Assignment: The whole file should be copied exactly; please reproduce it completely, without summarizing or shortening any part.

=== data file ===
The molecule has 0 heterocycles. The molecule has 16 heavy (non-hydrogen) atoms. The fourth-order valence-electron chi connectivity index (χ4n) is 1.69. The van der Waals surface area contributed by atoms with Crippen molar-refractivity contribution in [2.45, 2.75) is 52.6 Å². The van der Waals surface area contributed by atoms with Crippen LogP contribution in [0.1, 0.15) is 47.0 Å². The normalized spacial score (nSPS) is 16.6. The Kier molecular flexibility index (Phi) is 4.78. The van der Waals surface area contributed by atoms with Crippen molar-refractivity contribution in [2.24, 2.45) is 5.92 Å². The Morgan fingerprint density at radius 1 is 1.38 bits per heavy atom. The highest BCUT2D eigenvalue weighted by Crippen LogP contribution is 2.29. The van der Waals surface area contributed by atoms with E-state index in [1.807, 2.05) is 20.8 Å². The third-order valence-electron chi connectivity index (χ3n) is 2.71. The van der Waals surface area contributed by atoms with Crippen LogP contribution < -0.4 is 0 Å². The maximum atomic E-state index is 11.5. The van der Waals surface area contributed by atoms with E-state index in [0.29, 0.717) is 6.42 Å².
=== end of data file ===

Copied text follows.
The molecule has 0 heterocycles. The molecule has 16 heavy (non-hydrogen) atoms. The fourth-order valence-electron chi connectivity index (χ4n) is 1.69. The van der Waals surface area contributed by atoms with Crippen molar-refractivity contribution in [2.45, 2.75) is 52.6 Å². The van der Waals surface area contributed by atoms with Crippen LogP contribution in [0.1, 0.15) is 47.0 Å². The normalized spacial score (nSPS) is 16.6. The Kier molecular flexibility index (Phi) is 4.78. The van der Waals surface area contributed by atoms with Crippen molar-refractivity contribution in [2.24, 2.45) is 5.92 Å². The Morgan fingerprint density at radius 1 is 1.38 bits per heavy atom. The highest BCUT2D eigenvalue weighted by Crippen LogP contribution is 2.29. The van der Waals surface area contributed by atoms with E-state index in [1.807, 2.05) is 20.8 Å². The third-order valence-electron chi connectivity index (χ3n) is 2.71. The van der Waals surface area contributed by atoms with Crippen LogP contribution < -0.4 is 0 Å². The maximum atomic E-state index is 11.5. The van der Waals surface area contributed by atoms with E-state index in [0.29, 0.717) is 6.42 Å².